Patrick Rucker of The Capitol Forum and Maya Miller and David Armstrong of ProPublica won the April Sidney Award for exposing CIGNA’s policy of rejecting health insurance claims without opening their files in a co-published investigation.
Over two months in 2022, CIGNA doctors rejected over 300,000 claims, spending an average of 1.2 seconds on each. CIGNA, which administers the health insurance plans of 18 million people, created an “auto-denial” computer system that allows its doctors to reject a claim on “medical grounds” without even opening the patient’s file.
Insurance company doctors are required by law to review case files and use their professional judgment to decide what’s medically necessary. However, according to former CIGNA employees, the company outsourced the determination to an algorithm, which flags mismatches between diagnoses and CIGNA-approved treatments. The company doctor’s only role is to click “send” on batches of claims.
“We literally click and submit,” one former CIGNA doctor told the reporters. “It takes all of 10 seconds to do 50 at a time.”
This algorithmic review happens after care has already been delivered, leaving unsuspecting patients stuck with surprise bills.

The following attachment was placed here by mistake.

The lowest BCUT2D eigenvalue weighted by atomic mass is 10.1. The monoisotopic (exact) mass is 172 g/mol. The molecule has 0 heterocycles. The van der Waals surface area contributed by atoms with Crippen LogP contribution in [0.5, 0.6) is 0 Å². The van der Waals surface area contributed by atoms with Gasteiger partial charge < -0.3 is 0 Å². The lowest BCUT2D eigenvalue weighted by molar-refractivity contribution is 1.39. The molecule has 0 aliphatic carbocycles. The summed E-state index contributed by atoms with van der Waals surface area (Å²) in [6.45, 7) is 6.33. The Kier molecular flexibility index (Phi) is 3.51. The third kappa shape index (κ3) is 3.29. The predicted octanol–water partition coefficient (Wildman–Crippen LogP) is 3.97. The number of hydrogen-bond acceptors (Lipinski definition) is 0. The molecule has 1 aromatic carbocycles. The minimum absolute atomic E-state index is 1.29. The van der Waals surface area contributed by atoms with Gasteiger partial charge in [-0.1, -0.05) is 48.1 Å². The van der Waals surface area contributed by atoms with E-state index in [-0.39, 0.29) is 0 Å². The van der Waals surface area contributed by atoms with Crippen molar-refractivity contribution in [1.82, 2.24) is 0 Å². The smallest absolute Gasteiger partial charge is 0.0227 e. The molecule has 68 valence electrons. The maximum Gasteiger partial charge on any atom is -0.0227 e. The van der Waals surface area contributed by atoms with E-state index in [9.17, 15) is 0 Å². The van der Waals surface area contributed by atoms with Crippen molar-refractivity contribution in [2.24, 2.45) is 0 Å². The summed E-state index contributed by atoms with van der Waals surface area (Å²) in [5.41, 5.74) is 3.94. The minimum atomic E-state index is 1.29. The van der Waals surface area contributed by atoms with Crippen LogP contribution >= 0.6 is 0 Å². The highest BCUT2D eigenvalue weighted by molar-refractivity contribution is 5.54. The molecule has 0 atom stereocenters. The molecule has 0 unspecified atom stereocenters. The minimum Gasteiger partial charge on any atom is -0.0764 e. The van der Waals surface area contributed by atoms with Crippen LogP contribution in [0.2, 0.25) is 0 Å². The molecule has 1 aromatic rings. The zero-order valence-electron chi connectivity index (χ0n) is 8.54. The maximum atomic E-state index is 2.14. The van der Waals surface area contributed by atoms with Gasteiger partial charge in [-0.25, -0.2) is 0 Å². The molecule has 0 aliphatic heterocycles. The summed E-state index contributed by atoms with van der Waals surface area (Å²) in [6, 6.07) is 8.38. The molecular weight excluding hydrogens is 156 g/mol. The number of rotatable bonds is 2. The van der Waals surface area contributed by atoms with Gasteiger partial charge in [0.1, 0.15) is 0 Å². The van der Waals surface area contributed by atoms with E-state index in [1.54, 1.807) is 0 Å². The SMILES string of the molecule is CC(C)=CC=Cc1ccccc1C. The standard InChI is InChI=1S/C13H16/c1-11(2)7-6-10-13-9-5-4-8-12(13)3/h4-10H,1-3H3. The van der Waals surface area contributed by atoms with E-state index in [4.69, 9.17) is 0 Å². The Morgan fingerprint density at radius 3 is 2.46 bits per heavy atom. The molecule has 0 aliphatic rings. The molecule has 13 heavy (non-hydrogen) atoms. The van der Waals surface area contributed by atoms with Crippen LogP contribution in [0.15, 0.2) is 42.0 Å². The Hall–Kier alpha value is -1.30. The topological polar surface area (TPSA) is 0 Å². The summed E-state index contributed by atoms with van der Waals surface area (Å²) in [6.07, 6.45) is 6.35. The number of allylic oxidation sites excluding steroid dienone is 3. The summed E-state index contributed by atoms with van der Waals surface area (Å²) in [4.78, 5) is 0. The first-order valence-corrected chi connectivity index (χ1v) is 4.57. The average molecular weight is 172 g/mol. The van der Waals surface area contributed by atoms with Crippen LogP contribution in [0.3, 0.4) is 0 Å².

A doctor whose own claim was suspiciously denied pushed forward with a series of appeals but CIGNA, and other insurers, know that most people will give up and pay. They expect only 5% to appeal.
“This investigation impressed our judges with its originality and depth of reporting,” said Sidney judge Lindsay Beyerstein, “This story challenges the states to protect consumers from the predatory use of health insurance algorithms in place of professional judgment.”
Rucker is a financial reporter for The Capitol Forum. As a foreign correspondent, Rucker reported from Havana for the Financial Times and Mexico City for Reuters.
Miller is an engagement reporter at ProPublica working on community-sourced investigations. Her reporting focuses on health care, environmental health and housing.
Armstrong is a reporter at ProPublica, specializing in health care investigations. He joined ProPublica in March 2018.